Eric took over the 3.5 ha in 1990, and almost immediately bought 2 more ha of Gigondas. In 1993, he took 5 ha in fermage – renting the land under a long-term agreement – in Vacqueyras, just south of Gigondas.
In 2004 he was approached to do the same in Sablet. “I like Sablet’s terroir a lot,” he says. “You can make lovely wines here, and even grands vins.” So, now he rents 5 ha, mostly up in sandy soils up in the Briguières and near the Gravillas on sandy, rocky soil. His red vines contain mainly Grenache, with some Syrah and Cinsault. They are a good age, on average over 30 years. He has recently planted a few plots of white grapes.
Firmly traditionalist, Eric and his wife Sophie Boulet trust their instincts more than anything else. As everyone did generations ago, they leave the stems on their grapes for fermentation. “If God put them there," Eric says, "why not use them? It’s more work, because we have to get the picking date totally correct, which means we need to have a full team of pickers. Anyway, since our vines are in four places, the grapes mature at different times, so the pickers can be where they’re needed on the day.”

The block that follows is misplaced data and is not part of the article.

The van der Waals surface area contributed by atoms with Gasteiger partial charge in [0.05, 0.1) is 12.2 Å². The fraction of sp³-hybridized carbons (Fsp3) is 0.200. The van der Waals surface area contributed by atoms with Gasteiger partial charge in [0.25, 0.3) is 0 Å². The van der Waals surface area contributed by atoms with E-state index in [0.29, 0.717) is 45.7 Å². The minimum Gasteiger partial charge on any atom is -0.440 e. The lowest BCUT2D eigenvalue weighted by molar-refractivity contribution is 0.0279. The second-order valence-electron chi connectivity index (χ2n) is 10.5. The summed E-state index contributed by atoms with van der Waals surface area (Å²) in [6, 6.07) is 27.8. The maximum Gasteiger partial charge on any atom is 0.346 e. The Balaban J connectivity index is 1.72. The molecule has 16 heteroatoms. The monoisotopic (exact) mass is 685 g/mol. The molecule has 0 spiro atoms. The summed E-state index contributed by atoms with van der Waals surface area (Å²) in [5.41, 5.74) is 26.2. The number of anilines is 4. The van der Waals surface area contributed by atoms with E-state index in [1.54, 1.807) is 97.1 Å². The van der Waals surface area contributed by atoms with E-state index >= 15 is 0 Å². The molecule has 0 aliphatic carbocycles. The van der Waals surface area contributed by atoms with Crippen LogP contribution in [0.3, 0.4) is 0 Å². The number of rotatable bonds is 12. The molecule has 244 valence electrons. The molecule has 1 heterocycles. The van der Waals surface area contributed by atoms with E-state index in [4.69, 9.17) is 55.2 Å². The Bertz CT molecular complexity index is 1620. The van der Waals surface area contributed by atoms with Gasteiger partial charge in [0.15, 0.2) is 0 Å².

They are in their second year of conversion to organic farming, because “we all have to respect the land we walk on.”
They make only one cuvée of red Sablet at the moment; with 70% grenache, 25% syrah and 5% cinsault. After about ten days of fermentation in cement vats, they do daily pigeage, leaving it all to brew away in there for another good twenty days. When asked if this is not a bit too vigorous, Eric says: “Well, you’ve tasted the wine. What do you think?” He’s right. 80% of the wine is aged in cement vats; the rest is aged for over a year in oak demi-muids that have been well used before. He wants the openness that comes from oak aging without the simple sweet sensations of new oak.
Their white vines have been too young to produce as Sablet, so they released it for several years as a Vin de Table. They did their first Sablet blanc in 2011.
Eric Ughetto & Sophie Boulet
+33 (0)4 90 65 81 55